Investors should all care about diversity

Only 3% of venture capitalists surveyed by LinkedIn rate diversity as a “top concern” and only 14% of venture capitalists rate diversity as one of their top 2 concerns, when compared to macroeconomic conditions, raising capital, hitting revenue targets, or hiring the right people.

59% of venture capitalists say that their firms do not support any diversity initiatives for founders, while an even greater 69% of founders report that their startups do not support any diversity initiatives for employees

If you are a smart investor, and you are good at seeing the future, then take a good hard look at what people are expecting in the years to come. These are two statistics to think about that came out of a recent survey done by LinkedIn.  I find these stats insane considering the overwhelming data that has shown that companies with gender diversity have better returns on investment (ROI).  That most companies and investors don’t seem to care about diversity issues is plain stupid.

Everyday we are reading about bad behavior of a new powerful man.  Each generation has a different reaction to this because older people have witnessed this for years and perhaps have become numb where as people in their 20’s are incredulous that this behavior exists.  Let’s focus on the 20 year olds.

What is unique about start-ups is that they are generally ahead of their time.  Successful start-ups are creating companies that are filling voids for the future.  Great investors get where things are going and the hope is that by betting on that company, they will see growth and engagement in a very different place three to five years down the line.  When most people begin to realize that a particular product exists, people in the start-up world have seen it years ago.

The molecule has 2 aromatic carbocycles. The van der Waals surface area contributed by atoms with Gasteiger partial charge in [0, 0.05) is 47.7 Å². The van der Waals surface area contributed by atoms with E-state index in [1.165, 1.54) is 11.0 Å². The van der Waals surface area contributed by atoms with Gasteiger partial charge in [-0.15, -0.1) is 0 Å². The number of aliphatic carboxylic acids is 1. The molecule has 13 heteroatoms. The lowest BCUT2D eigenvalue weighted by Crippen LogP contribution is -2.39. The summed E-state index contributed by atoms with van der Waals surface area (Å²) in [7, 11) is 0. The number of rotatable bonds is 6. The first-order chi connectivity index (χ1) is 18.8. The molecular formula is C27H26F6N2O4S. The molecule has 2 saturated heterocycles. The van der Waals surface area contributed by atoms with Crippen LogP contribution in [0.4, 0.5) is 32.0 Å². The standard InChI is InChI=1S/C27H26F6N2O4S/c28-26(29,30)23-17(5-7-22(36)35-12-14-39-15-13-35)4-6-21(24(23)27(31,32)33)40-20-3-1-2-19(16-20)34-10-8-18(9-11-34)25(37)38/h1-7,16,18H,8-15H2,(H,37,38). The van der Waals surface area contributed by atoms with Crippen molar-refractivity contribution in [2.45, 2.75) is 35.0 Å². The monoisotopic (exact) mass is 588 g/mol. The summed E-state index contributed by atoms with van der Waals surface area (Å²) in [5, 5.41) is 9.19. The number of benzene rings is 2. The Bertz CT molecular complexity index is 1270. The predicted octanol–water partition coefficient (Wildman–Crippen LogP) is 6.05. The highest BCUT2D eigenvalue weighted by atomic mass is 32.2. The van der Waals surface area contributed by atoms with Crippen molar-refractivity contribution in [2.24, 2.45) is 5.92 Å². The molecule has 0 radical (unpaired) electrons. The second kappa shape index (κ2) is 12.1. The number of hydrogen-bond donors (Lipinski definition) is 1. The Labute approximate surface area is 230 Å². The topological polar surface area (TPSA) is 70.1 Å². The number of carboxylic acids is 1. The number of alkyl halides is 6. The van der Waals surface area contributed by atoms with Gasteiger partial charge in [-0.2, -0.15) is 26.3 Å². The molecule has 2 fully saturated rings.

It is mostly the youth that make up the majority of these companies workforce and many times it is the youth that start them.  This generation is not ok with bad behavior and they not only believe in equality, diversity and gender balance they don’t see the world without it .  

That says to me that VC’s should care very deeply about hiring the right mixture of people to  work in their investments.  They should be supporting diversity by making it a top priority for all the companies that they invest in including the firm they work in.  The importance of making diversity a top priority now, just like investing in start-ups, is the payoff will be 3-5 years down the line.  

So let’s make this clear of where we need to be.  Bad behavior is unacceptable and companies where powerful men sexually harass women will be taken out of the equation immediately.  Nothing will be swept under the carpet anymore.  A myriad of faces is what people who work in companies want to see including new hires.  Diverse companies will have it easier recruiting good people. Diversity is expected in our workplaces and the C-team must be gender balanced.  Those are the companies of the future because it is not just about a good idea and a tenacious founder, it is about a culture that can execute on that vision and the culture of the future is a very diverse workforce.  

These stats tell me that too many institutional investors are not doing a very good job when it comes to thinking about the future and if I were a limited partner I would not be considering those VC firms a very good investment.  

I wrote about this on LinkedIn

Comments (Archived):

  1. pointsnfigures